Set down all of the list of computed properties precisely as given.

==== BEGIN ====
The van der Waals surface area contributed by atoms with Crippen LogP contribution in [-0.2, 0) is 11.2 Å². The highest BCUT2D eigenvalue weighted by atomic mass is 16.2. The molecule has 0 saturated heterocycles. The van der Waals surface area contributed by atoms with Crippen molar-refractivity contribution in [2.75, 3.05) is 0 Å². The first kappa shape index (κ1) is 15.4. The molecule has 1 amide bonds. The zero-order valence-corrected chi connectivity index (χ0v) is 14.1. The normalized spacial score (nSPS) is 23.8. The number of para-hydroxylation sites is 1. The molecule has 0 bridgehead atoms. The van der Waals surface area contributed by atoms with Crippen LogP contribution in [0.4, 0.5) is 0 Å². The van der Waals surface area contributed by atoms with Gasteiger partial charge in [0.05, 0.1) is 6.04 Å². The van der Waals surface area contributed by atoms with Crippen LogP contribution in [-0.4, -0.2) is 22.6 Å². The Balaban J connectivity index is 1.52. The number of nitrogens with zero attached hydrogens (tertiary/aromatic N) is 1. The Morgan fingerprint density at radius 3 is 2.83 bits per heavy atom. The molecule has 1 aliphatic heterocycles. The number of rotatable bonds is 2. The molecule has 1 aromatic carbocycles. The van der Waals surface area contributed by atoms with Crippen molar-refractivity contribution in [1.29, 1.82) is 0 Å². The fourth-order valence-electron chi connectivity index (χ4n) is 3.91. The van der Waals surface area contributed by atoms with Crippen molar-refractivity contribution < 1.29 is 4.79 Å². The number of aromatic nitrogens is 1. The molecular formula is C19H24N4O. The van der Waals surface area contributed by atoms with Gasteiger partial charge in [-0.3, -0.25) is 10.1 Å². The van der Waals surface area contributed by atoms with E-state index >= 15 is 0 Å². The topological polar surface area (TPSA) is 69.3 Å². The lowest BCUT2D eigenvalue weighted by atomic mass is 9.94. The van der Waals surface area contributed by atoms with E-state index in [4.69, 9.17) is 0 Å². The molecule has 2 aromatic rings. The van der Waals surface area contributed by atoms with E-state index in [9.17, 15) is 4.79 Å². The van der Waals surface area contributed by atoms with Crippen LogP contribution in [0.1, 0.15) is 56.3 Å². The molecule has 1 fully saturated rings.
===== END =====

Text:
The van der Waals surface area contributed by atoms with Crippen LogP contribution in [-0.2, 0) is 11.2 Å². The highest BCUT2D eigenvalue weighted by atomic mass is 16.2. The molecule has 0 saturated heterocycles. The van der Waals surface area contributed by atoms with Crippen molar-refractivity contribution in [2.75, 3.05) is 0 Å². The first kappa shape index (κ1) is 15.4. The molecule has 1 amide bonds. The zero-order valence-corrected chi connectivity index (χ0v) is 14.1. The normalized spacial score (nSPS) is 23.8. The number of para-hydroxylation sites is 1. The molecule has 0 bridgehead atoms. The van der Waals surface area contributed by atoms with Crippen LogP contribution in [0.4, 0.5) is 0 Å². The van der Waals surface area contributed by atoms with Gasteiger partial charge in [0.05, 0.1) is 6.04 Å². The van der Waals surface area contributed by atoms with Crippen LogP contribution in [-0.4, -0.2) is 22.6 Å². The Balaban J connectivity index is 1.52. The number of nitrogens with zero attached hydrogens (tertiary/aromatic N) is 1. The Morgan fingerprint density at radius 3 is 2.83 bits per heavy atom. The molecule has 1 aliphatic heterocycles. The number of rotatable bonds is 2. The molecule has 1 aromatic carbocycles. The van der Waals surface area contributed by atoms with Crippen molar-refractivity contribution in [1.29, 1.82) is 0 Å². The fourth-order valence-electron chi connectivity index (χ4n) is 3.91. The van der Waals surface area contributed by atoms with Crippen molar-refractivity contribution < 1.29 is 4.79 Å². The number of aromatic nitrogens is 1. The molecular formula is C19H24N4O. The van der Waals surface area contributed by atoms with Gasteiger partial charge in [-0.3, -0.25) is 10.1 Å². The van der Waals surface area contributed by atoms with E-state index >= 15 is 0 Å². The topological polar surface area (TPSA) is 69.3 Å². The lowest BCUT2D eigenvalue weighted by atomic mass is 9.94. The van der Waals surface area contributed by atoms with E-state index in [4.69, 9.17) is 0 Å². The molecule has 2 aromatic rings. The van der Waals surface area contributed by atoms with E-state index in [9.17, 15) is 4.79 Å². The van der Waals surface area contributed by atoms with Crippen LogP contribution in [0.1, 0.15) is 56.3 Å². The molecule has 1 fully saturated rings.